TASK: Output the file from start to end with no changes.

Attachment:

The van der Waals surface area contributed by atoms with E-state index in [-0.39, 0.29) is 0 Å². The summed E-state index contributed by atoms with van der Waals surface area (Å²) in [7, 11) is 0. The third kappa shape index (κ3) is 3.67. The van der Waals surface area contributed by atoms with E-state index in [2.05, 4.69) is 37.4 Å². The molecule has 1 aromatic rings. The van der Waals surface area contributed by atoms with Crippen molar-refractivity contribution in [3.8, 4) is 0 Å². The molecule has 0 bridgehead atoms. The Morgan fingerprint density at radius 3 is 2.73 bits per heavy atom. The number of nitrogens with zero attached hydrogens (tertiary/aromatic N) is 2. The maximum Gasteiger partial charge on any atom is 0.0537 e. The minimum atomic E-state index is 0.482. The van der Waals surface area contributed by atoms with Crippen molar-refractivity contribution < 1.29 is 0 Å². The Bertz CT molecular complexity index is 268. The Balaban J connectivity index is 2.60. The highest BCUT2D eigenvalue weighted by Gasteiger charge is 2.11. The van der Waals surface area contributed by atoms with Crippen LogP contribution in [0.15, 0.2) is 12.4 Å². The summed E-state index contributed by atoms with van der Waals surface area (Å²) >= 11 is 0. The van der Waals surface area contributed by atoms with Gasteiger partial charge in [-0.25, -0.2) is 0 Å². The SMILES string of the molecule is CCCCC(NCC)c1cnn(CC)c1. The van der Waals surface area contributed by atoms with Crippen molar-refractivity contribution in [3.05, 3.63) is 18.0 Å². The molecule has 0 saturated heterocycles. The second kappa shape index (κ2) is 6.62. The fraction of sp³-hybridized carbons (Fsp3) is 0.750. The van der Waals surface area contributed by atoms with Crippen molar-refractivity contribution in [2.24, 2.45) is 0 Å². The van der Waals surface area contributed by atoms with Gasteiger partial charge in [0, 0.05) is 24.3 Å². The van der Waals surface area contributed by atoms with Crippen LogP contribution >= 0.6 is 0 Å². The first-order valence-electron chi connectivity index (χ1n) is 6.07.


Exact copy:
The van der Waals surface area contributed by atoms with E-state index in [-0.39, 0.29) is 0 Å². The summed E-state index contributed by atoms with van der Waals surface area (Å²) in [7, 11) is 0. The third kappa shape index (κ3) is 3.67. The van der Waals surface area contributed by atoms with E-state index in [2.05, 4.69) is 37.4 Å². The molecule has 1 aromatic rings. The van der Waals surface area contributed by atoms with Crippen molar-refractivity contribution in [3.8, 4) is 0 Å². The molecule has 0 bridgehead atoms. The Morgan fingerprint density at radius 3 is 2.73 bits per heavy atom. The number of nitrogens with zero attached hydrogens (tertiary/aromatic N) is 2. The maximum Gasteiger partial charge on any atom is 0.0537 e. The minimum atomic E-state index is 0.482. The van der Waals surface area contributed by atoms with Crippen molar-refractivity contribution < 1.29 is 0 Å². The Bertz CT molecular complexity index is 268. The Balaban J connectivity index is 2.60. The highest BCUT2D eigenvalue weighted by Gasteiger charge is 2.11. The van der Waals surface area contributed by atoms with Crippen LogP contribution in [0.15, 0.2) is 12.4 Å². The summed E-state index contributed by atoms with van der Waals surface area (Å²) >= 11 is 0. The van der Waals surface area contributed by atoms with Gasteiger partial charge in [-0.25, -0.2) is 0 Å². The SMILES string of the molecule is CCCCC(NCC)c1cnn(CC)c1. The van der Waals surface area contributed by atoms with Crippen molar-refractivity contribution in [3.05, 3.63) is 18.0 Å². The molecule has 0 saturated heterocycles. The second kappa shape index (κ2) is 6.62. The fraction of sp³-hybridized carbons (Fsp3) is 0.750. The van der Waals surface area contributed by atoms with Crippen molar-refractivity contribution in [2.24, 2.45) is 0 Å². The van der Waals surface area contributed by atoms with Gasteiger partial charge in [0, 0.05) is 24.3 Å². The van der Waals surface area contributed by atoms with Crippen LogP contribution >= 0.6 is 0 Å². The first-order valence-electron chi connectivity index (χ1n) is 6.07.